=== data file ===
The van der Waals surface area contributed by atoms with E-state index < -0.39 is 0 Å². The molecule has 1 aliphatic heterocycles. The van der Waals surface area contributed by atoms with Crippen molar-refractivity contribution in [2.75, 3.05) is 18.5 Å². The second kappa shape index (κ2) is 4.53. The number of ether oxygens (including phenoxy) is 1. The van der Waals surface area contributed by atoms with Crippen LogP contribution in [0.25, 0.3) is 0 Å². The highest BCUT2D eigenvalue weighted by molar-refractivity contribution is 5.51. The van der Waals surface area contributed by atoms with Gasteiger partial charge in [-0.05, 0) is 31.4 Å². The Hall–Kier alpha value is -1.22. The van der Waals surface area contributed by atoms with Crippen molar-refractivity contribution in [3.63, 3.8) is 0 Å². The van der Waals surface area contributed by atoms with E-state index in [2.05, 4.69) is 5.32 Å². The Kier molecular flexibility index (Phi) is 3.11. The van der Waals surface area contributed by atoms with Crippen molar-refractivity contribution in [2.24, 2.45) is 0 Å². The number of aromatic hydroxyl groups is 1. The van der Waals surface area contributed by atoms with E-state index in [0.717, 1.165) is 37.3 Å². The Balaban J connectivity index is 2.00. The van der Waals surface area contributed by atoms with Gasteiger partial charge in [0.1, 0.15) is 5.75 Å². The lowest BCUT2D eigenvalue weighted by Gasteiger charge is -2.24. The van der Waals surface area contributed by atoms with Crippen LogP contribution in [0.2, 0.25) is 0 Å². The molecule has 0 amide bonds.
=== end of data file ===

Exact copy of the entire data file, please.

The van der Waals surface area contributed by atoms with E-state index < -0.39 is 0 Å². The molecule has 1 aliphatic heterocycles. The van der Waals surface area contributed by atoms with Crippen molar-refractivity contribution in [2.75, 3.05) is 18.5 Å². The second kappa shape index (κ2) is 4.53. The number of ether oxygens (including phenoxy) is 1. The van der Waals surface area contributed by atoms with Crippen LogP contribution in [0.25, 0.3) is 0 Å². The highest BCUT2D eigenvalue weighted by molar-refractivity contribution is 5.51. The van der Waals surface area contributed by atoms with Gasteiger partial charge in [-0.05, 0) is 31.4 Å². The Hall–Kier alpha value is -1.22. The van der Waals surface area contributed by atoms with Crippen molar-refractivity contribution in [3.63, 3.8) is 0 Å². The van der Waals surface area contributed by atoms with E-state index in [2.05, 4.69) is 5.32 Å². The Kier molecular flexibility index (Phi) is 3.11. The van der Waals surface area contributed by atoms with Crippen molar-refractivity contribution in [2.24, 2.45) is 0 Å². The number of aromatic hydroxyl groups is 1. The van der Waals surface area contributed by atoms with E-state index in [0.717, 1.165) is 37.3 Å². The Balaban J connectivity index is 2.00. The van der Waals surface area contributed by atoms with Gasteiger partial charge in [0.1, 0.15) is 5.75 Å². The lowest BCUT2D eigenvalue weighted by Gasteiger charge is -2.24. The van der Waals surface area contributed by atoms with Crippen LogP contribution in [0.2, 0.25) is 0 Å². The molecule has 0 amide bonds.